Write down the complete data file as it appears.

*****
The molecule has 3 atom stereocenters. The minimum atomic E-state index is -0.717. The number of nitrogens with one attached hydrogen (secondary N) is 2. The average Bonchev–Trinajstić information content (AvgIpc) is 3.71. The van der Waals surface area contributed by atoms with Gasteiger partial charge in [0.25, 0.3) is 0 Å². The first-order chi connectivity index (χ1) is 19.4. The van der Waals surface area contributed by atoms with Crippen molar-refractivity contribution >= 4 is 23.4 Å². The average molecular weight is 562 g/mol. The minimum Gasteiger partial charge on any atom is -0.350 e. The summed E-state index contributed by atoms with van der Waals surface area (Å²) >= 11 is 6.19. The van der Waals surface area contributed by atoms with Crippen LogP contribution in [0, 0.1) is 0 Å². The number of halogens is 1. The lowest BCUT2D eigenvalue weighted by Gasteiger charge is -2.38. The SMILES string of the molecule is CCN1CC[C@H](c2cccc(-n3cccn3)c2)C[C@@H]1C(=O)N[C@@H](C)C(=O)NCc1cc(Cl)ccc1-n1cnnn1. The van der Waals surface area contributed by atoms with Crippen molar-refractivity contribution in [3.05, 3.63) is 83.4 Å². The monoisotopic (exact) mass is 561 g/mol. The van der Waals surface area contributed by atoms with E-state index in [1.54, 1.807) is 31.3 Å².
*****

The molecule has 3 atom stereocenters. The minimum atomic E-state index is -0.717. The number of nitrogens with one attached hydrogen (secondary N) is 2. The average Bonchev–Trinajstić information content (AvgIpc) is 3.71. The van der Waals surface area contributed by atoms with Gasteiger partial charge in [0.25, 0.3) is 0 Å². The first-order chi connectivity index (χ1) is 19.4. The van der Waals surface area contributed by atoms with Crippen molar-refractivity contribution >= 4 is 23.4 Å². The average molecular weight is 562 g/mol. The minimum Gasteiger partial charge on any atom is -0.350 e. The summed E-state index contributed by atoms with van der Waals surface area (Å²) >= 11 is 6.19. The van der Waals surface area contributed by atoms with Crippen LogP contribution in [0, 0.1) is 0 Å². The number of halogens is 1. The lowest BCUT2D eigenvalue weighted by Gasteiger charge is -2.38. The SMILES string of the molecule is CCN1CC[C@H](c2cccc(-n3cccn3)c2)C[C@@H]1C(=O)N[C@@H](C)C(=O)NCc1cc(Cl)ccc1-n1cnnn1. The van der Waals surface area contributed by atoms with Crippen molar-refractivity contribution in [3.05, 3.63) is 83.4 Å². The monoisotopic (exact) mass is 561 g/mol. The van der Waals surface area contributed by atoms with E-state index in [1.54, 1.807) is 31.3 Å².